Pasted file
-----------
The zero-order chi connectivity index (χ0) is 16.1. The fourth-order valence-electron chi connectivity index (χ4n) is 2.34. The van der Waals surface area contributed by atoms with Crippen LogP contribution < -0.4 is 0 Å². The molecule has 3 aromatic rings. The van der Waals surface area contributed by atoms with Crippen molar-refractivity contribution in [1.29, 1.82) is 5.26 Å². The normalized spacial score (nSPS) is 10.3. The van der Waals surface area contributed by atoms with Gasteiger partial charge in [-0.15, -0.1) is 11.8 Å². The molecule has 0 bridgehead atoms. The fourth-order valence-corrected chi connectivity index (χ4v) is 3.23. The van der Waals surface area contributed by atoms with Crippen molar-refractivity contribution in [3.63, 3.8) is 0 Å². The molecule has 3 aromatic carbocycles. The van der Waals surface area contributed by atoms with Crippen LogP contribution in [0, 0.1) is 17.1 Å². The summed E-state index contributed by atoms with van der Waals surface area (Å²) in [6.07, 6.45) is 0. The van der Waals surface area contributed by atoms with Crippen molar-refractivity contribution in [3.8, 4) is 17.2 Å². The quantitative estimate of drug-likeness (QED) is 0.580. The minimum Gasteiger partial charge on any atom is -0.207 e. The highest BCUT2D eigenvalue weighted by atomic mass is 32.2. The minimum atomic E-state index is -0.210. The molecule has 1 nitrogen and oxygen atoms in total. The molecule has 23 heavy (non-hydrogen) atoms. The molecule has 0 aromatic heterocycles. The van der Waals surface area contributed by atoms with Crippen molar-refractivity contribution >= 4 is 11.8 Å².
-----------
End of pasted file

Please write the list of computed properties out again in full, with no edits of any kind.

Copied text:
The zero-order chi connectivity index (χ0) is 16.1. The fourth-order valence-electron chi connectivity index (χ4n) is 2.34. The van der Waals surface area contributed by atoms with Crippen LogP contribution < -0.4 is 0 Å². The molecule has 3 aromatic rings. The van der Waals surface area contributed by atoms with Crippen molar-refractivity contribution in [1.29, 1.82) is 5.26 Å². The normalized spacial score (nSPS) is 10.3. The van der Waals surface area contributed by atoms with Gasteiger partial charge in [-0.15, -0.1) is 11.8 Å². The molecule has 0 bridgehead atoms. The fourth-order valence-corrected chi connectivity index (χ4v) is 3.23. The van der Waals surface area contributed by atoms with Crippen molar-refractivity contribution in [3.63, 3.8) is 0 Å². The molecule has 3 aromatic carbocycles. The van der Waals surface area contributed by atoms with Crippen LogP contribution in [0, 0.1) is 17.1 Å². The summed E-state index contributed by atoms with van der Waals surface area (Å²) in [6.07, 6.45) is 0. The van der Waals surface area contributed by atoms with Crippen molar-refractivity contribution in [3.8, 4) is 17.2 Å². The quantitative estimate of drug-likeness (QED) is 0.580. The minimum Gasteiger partial charge on any atom is -0.207 e. The highest BCUT2D eigenvalue weighted by atomic mass is 32.2. The minimum atomic E-state index is -0.210. The molecule has 1 nitrogen and oxygen atoms in total. The molecule has 23 heavy (non-hydrogen) atoms. The molecule has 0 aromatic heterocycles. The van der Waals surface area contributed by atoms with Crippen molar-refractivity contribution >= 4 is 11.8 Å².